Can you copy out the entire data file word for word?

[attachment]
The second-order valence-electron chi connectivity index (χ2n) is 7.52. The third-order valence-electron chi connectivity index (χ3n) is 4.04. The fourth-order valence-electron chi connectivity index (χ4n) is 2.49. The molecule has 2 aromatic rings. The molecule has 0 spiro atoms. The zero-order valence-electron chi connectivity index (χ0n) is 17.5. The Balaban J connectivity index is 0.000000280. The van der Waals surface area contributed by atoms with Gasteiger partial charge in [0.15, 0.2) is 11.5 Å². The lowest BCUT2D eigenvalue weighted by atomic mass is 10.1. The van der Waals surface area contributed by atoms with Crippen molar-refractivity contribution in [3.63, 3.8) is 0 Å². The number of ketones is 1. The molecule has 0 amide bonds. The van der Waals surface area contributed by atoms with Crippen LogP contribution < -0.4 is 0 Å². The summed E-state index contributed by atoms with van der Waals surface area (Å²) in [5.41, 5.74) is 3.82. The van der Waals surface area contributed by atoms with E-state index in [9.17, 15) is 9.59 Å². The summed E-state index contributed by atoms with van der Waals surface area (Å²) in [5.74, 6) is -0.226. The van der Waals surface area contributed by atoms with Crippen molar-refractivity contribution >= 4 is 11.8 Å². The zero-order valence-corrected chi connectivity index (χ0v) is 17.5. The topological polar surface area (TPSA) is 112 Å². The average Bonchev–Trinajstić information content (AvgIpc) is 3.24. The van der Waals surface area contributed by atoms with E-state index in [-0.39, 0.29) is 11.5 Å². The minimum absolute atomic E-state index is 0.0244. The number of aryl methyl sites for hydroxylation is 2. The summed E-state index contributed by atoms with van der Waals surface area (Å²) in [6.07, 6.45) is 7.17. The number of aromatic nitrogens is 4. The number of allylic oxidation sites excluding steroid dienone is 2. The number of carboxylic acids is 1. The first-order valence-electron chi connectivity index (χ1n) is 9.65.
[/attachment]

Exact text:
The second-order valence-electron chi connectivity index (χ2n) is 7.52. The third-order valence-electron chi connectivity index (χ3n) is 4.04. The fourth-order valence-electron chi connectivity index (χ4n) is 2.49. The molecule has 2 aromatic rings. The molecule has 0 spiro atoms. The zero-order valence-electron chi connectivity index (χ0n) is 17.5. The Balaban J connectivity index is 0.000000280. The van der Waals surface area contributed by atoms with Gasteiger partial charge in [0.15, 0.2) is 11.5 Å². The lowest BCUT2D eigenvalue weighted by atomic mass is 10.1. The van der Waals surface area contributed by atoms with Crippen molar-refractivity contribution in [3.63, 3.8) is 0 Å². The number of ketones is 1. The molecule has 0 amide bonds. The van der Waals surface area contributed by atoms with Crippen LogP contribution < -0.4 is 0 Å². The summed E-state index contributed by atoms with van der Waals surface area (Å²) in [5.41, 5.74) is 3.82. The van der Waals surface area contributed by atoms with E-state index in [9.17, 15) is 9.59 Å². The summed E-state index contributed by atoms with van der Waals surface area (Å²) in [5.74, 6) is -0.226. The van der Waals surface area contributed by atoms with Crippen molar-refractivity contribution >= 4 is 11.8 Å². The zero-order valence-corrected chi connectivity index (χ0v) is 17.5. The topological polar surface area (TPSA) is 112 Å². The average Bonchev–Trinajstić information content (AvgIpc) is 3.24. The van der Waals surface area contributed by atoms with E-state index in [-0.39, 0.29) is 11.5 Å². The minimum absolute atomic E-state index is 0.0244. The number of aryl methyl sites for hydroxylation is 2. The summed E-state index contributed by atoms with van der Waals surface area (Å²) in [6.07, 6.45) is 7.17. The number of aromatic nitrogens is 4. The number of allylic oxidation sites excluding steroid dienone is 2. The number of carboxylic acids is 1. The first-order valence-electron chi connectivity index (χ1n) is 9.65.